Family lineages have made posole their way for generations, cementing it as a cornerstone in their culinary traditions.
In New Mexico, posole is a New Year tradition, treated very much like eating Hoppin’ John is in the south.
Posole has some classic variations all denoted by color:
- Red posole soup (the type I’m sharing today) is made using multiple chilies giving it an earthy red color and spicy flavor.
- Green posole uses green ingredients such as tomatillos, jalapenos or cilantro to still create a spicy broth however with a green color to the soup.
- White posole doesn’t include any green or red sauce.
A Posole Shortcut
I always tread lightly when creating a recipe for something so coveted and traditional as posole.
This recipe is made easier while retaining the classic flavors by adding a shortcut step!
I find it has the same deep-rooted flavors of serious chilies that I loved in the posole that I had in Santa Fe.
It can be difficult to find time to make everything from scratch, or to find specific chilies in some areas. This swap yields a delicious satisfying soup one won’t soon forget.
A Note on Spiciness
Though this posole version uses mild enchilada sauce it is still spicy.
I suggest adding hot sauce when serving if more heat is desired versus using hot enchilada sauce which risks it becoming too spicy for some diners.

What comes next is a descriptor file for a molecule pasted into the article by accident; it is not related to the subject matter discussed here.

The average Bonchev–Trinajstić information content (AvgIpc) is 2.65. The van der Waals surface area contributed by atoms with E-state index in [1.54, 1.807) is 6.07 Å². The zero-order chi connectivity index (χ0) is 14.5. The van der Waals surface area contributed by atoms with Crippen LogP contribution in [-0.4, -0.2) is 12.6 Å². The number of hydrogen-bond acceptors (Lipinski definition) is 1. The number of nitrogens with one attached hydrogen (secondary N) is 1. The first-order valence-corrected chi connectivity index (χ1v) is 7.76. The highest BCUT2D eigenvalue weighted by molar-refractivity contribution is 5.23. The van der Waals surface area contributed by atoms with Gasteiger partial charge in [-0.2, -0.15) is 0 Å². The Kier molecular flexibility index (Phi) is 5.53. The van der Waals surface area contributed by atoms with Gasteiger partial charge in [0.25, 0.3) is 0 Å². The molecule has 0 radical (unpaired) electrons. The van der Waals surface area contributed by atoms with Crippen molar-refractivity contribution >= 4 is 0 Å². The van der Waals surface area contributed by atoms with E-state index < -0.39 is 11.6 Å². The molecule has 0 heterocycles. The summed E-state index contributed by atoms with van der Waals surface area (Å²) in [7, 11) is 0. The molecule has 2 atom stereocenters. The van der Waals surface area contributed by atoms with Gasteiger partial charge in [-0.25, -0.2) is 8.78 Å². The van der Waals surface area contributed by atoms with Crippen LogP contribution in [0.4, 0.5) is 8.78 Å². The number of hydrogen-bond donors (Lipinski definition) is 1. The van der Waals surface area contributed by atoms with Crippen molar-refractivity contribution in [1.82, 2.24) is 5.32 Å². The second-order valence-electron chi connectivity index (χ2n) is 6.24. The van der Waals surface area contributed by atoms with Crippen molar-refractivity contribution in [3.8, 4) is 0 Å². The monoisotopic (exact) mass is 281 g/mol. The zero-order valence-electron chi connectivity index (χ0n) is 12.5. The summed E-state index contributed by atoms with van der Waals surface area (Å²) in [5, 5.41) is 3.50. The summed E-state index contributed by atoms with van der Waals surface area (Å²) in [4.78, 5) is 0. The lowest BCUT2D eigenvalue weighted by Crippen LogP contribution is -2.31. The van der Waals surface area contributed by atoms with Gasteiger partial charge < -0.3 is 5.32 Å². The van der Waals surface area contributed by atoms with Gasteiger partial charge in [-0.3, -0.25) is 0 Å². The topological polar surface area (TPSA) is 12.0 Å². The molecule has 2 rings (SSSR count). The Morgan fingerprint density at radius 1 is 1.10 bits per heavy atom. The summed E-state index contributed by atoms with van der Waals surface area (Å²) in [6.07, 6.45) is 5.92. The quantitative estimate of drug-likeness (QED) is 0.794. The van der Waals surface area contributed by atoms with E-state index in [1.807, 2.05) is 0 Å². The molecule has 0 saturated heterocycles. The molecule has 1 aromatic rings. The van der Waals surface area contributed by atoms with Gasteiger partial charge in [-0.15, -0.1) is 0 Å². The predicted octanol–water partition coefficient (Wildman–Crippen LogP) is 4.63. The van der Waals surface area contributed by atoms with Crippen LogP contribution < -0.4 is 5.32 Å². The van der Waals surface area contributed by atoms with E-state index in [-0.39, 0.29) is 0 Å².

How to Make Posole in a Slow Cooker
We love this slow cooker version in my household.
It’s easy and the long simmering of the ingredients creates an irresistible Mexican stew!
- Sprinkle the onions in the bottom of a large 6-7 quart slow cooker.
- Place the pork shoulder on top of the onions.
- Follow by layering the ingredients as noted in the ingredient list:
- green chilies
- white and yellow hominy
- jalapeno slices
- enchilada sauce, and
- chicken broth
- Cook on HIGH for 7 hours or until the meat is fully cooked.
- Remove the pork onto a plate or cutting board. Using two forks, shred the meat, discarding any pieces of fat, and return the pork to the slow cooker.
- Serve with garnishes.
Can Posole be Made Ahead of Time?